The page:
Crowds came out to ‘beat the bounds’ of Oxford’s historic boundaries for Ascension Day.

The celebratory tradition sees members of the clergy from St Michael at the North Gate and the University Church of St Mary the Virgin in the High Street check the edge of the parish and what is left of the old city walls by hitting them with sticks.

Last Thursday, May 18, about 40 people set off from St Michael’s to chalk the stones and pray for the people associated with the buildings, including the many businesses, colleges, libraries, shops and restaurants who allowed the group to see the stones.

Some of the points are now inside pubs, a library and shops, including Zara in the Westgate Centre.

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Clergy and dignitaries followed the ancient route, stopping at landmarks to bang their sticks and shout “mark, mark, mark” and marked the place with sticks. 

Oxford Mail: Beating the Bounds

The group grew to about 70 people as people joined and sticks were kept in reserve for them.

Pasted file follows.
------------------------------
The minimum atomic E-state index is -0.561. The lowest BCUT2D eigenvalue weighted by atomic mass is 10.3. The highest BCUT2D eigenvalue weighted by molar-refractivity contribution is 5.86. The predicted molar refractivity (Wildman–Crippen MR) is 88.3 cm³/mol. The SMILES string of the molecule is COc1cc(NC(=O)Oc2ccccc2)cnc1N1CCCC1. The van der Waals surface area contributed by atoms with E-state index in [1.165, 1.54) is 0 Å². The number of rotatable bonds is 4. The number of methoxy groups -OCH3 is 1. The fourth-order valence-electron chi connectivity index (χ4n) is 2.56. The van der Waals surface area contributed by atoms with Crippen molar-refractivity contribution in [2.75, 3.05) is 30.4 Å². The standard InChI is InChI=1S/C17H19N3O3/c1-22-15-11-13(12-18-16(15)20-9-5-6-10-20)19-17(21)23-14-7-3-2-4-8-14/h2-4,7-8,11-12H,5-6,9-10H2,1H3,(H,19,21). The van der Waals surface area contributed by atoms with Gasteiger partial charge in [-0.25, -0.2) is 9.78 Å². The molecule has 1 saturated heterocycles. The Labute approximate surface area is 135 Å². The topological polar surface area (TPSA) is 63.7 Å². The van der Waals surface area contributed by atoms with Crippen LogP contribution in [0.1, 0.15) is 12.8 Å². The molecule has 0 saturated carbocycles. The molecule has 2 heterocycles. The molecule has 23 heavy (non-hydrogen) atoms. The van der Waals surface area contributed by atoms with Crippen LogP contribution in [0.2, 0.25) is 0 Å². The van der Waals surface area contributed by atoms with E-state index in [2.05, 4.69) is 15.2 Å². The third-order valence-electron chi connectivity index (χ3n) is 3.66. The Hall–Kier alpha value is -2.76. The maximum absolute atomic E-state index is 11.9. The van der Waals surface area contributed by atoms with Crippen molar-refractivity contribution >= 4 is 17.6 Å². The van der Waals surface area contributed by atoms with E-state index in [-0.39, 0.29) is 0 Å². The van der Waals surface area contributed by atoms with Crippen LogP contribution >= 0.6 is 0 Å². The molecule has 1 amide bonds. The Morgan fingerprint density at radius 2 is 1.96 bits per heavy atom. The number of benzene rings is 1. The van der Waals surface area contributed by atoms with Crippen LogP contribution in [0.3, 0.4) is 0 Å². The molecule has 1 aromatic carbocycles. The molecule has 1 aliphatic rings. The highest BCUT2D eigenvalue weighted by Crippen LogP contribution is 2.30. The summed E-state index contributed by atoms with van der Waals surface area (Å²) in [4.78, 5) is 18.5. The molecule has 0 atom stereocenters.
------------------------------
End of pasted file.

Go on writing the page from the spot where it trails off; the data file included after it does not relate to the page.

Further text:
Participants traditionally enjoyed treats during and at the end their walks, such as cherry cake, ice cream and beer.

Reverend Anthony Buckley, vicar of St Michael at the North Gate, said: "It was a moment to honour the centre of the city of Oxford."  

He explained that churches throughout England go and “beat the bounds” on Ascension Day, reminding the community of church parish boundaries.

"That is important, but more important is the reminder that every business, person, student, enterprise and visitor to the parish is valued," he said. 

"People’s memories go deep with this tradition. Towards the end we realised we were going to be late for our lunch at Lincoln College and tried to walk quickly through the Covered Market, only - rightly - to be delayed by several people pausing us and asking, 'Are you beating the bounds?'

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"We made it to Lincoln just in time for lunch and Ivy Ale - there is a long and violent history behind that - choir singing from the tower and coins gently lobbed to primary school children. 

Oxford Mail: Beating the Bounds

"As we had gone round the parish we had valued and prayed for all those in, and visiting, this place." 

He added: "It was all rather fun, we shall be doing this again next year on Ascension Day, May 9, 2024.

"The invitation is to all, whether residents or visitors, inside or outside those ancient boundary stones."